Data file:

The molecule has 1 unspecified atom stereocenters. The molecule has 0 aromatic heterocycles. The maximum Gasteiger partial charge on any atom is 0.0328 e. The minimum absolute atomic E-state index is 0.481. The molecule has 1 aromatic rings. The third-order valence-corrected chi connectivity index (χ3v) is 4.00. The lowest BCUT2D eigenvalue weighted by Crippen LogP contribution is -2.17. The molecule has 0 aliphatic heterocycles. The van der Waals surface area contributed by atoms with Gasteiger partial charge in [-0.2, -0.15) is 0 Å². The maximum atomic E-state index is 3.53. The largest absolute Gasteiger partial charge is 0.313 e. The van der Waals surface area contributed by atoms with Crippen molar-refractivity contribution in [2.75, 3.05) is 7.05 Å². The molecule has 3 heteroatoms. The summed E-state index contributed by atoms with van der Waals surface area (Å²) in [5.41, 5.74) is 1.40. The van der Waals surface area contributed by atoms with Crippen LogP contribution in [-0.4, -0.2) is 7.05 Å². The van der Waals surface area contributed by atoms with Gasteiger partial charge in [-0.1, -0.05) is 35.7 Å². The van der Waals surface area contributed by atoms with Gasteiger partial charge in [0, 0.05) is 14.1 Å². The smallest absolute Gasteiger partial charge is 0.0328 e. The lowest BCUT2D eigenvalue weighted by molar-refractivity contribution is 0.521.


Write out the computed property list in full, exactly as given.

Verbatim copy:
The molecule has 1 unspecified atom stereocenters. The molecule has 0 aromatic heterocycles. The maximum Gasteiger partial charge on any atom is 0.0328 e. The minimum absolute atomic E-state index is 0.481. The molecule has 1 aromatic rings. The third-order valence-corrected chi connectivity index (χ3v) is 4.00. The lowest BCUT2D eigenvalue weighted by Crippen LogP contribution is -2.17. The molecule has 0 aliphatic heterocycles. The van der Waals surface area contributed by atoms with Gasteiger partial charge in [-0.2, -0.15) is 0 Å². The maximum atomic E-state index is 3.53. The largest absolute Gasteiger partial charge is 0.313 e. The van der Waals surface area contributed by atoms with Crippen molar-refractivity contribution in [2.75, 3.05) is 7.05 Å². The molecule has 3 heteroatoms. The summed E-state index contributed by atoms with van der Waals surface area (Å²) in [5.41, 5.74) is 1.40. The van der Waals surface area contributed by atoms with Crippen LogP contribution in [-0.4, -0.2) is 7.05 Å². The van der Waals surface area contributed by atoms with Gasteiger partial charge in [-0.1, -0.05) is 35.7 Å². The van der Waals surface area contributed by atoms with Gasteiger partial charge in [0, 0.05) is 14.1 Å². The smallest absolute Gasteiger partial charge is 0.0328 e. The lowest BCUT2D eigenvalue weighted by molar-refractivity contribution is 0.521.